A Hong Kong court has revoked its decision to clear an elderly man of playing a protest song on an erhu in public without a police permit over insufficient evidence from the prosecutors.

Li Jiexin
Defendant Li Jiexin. Photo: Kelly Ho/HKFP.

The magistrate said the burden of proving whether the accused had prior approval to play his musical instrument publicly was on the defence, not the prosecution.

Deputy Magistrate Felix Tam on Friday reversed a decision he handed down just four days ago, when he ruled that 68-year-old Li Jiexin had no case to answer and gave him HK$500 court fees in return.

The Mandarin-speaking defendant was said to have performed Glory to Hong Kong – dubbed the unofficial anthem of the 2019 anti-extradition bill unrest – on the two-stringed Chinese instrument at the Tung Chung Town Centre Bus Terminus on April 29 without a permit from the Commissioner of Police. He denied the charge.

On Monday, Tam said the prosecution – led by an external barrister surnamed Yu – failed to present enough proof to back their case that Li did not acquire a permit from the police chief, which is an offence under section 4 (15) of the Summary Offences Ordinance.

west kowloon court
Photo: Kelly Ho/HKFP.

But he called for a review of the decision on Friday, saying the current case concerns permit-related offences and he did not take into account the “negative averments” of the charge in his original ruling.

Section 94A of the Criminal Procedure Ordinance stipulates that it shall not be necessary in an indictment, charge, complaint or information alleging an offence to disprove any exception or exemption from or qualifications of the law creating the offence.

The provision also states that the prosecution does not have to submit evidence to disprove any matter to which the subsection applies, while the burden of proof “lies on the person seeking to avail himself thereof.”

The prosecution, represented by a senior prosecutor surnamed Lam and barrister Yu, sided with the deputy magistrate. Lam cited a case authority to back the argument that the prosecution was not required to provide proof.

Li, who had no legal representatives, maintained that the prosecution did not have the evidence to build a case against him. He questioned why he was prosecuted when there were many other street performers in Hong Kong whom he suspected held no police permit.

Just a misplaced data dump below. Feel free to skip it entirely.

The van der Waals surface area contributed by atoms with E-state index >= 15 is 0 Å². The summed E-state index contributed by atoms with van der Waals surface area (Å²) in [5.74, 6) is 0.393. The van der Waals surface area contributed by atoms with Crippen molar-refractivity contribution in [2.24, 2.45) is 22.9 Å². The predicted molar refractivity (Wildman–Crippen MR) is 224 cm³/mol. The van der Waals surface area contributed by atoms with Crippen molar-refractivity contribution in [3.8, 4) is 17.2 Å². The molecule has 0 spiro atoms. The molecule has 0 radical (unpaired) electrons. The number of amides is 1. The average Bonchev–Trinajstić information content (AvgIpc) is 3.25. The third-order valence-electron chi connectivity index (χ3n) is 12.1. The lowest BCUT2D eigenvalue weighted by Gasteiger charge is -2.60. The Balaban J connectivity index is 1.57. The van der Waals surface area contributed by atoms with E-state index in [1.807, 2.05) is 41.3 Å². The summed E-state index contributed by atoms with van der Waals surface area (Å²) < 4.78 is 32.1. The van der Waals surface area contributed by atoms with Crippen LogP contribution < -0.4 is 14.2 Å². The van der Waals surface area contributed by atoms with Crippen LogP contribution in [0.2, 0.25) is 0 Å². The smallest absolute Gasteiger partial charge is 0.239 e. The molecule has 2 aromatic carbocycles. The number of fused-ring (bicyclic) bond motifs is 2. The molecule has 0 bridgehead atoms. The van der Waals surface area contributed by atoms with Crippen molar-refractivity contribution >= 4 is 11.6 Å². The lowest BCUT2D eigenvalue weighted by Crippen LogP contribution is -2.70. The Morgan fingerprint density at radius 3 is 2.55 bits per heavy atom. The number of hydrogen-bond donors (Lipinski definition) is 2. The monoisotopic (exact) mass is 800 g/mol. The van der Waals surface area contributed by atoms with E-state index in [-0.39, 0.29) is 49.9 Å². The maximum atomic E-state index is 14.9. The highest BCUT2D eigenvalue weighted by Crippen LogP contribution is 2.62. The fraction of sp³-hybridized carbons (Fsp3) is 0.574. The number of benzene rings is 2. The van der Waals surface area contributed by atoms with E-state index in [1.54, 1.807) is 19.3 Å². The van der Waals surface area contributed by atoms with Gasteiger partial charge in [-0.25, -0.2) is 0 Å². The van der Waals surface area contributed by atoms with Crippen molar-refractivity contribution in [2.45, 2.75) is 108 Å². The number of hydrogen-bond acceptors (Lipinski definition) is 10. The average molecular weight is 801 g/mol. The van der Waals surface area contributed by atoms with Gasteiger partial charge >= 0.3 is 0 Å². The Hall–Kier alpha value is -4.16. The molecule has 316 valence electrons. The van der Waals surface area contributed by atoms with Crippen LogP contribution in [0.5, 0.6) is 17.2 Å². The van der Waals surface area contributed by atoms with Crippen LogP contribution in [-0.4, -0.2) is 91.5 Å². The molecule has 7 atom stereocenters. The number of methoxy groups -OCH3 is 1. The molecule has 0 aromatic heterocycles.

Glory to Hong Kong
Photo: Kelly Ho/HKFP.

The senior citizen also said he visited the police headquarters twice to seek the permit without stating the dates of the visits. A female officer allegedly told him the police would not handle permit applications citing the Covid-19 pandemic. He said he wanted to call upon police chief Raymond Siu to testify that he “did not issue any permit to anyone.”

“This is a fake ordinance… it is messing with us citizens,” Li told the West Kowloon Magistrates’ Courts.

Tam responded by saying Friday’s hearing only concerned reviewing his decision and would not handle evidence or anything for the main trial.

After hearing submissions from both sides, Tam eventually withdrew his initial ruling and said Li had a case to answer. The defendant can decide whether or not to testify in the trial hearing scheduled for next Friday, or call upon any witnesses.

According to section 4 (15) of the Summary Offences Ordinance, any person who without lawful authority or excuse plays any musical instrument in any public street or road save under and in accordance with the conditions of a permit from the Commissioner of Police shall be liable to HK$2,000 fine or imprisonment of three months.

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Kelly Ho has an interest in local politics, education and sports. She formerly worked at South China Morning Post Young Post, where she specialised in reporting on issues related to Hong Kong youth. She has a bachelor's degree in Journalism from the University of Hong Kong, with a second major in Politics and Public Administration.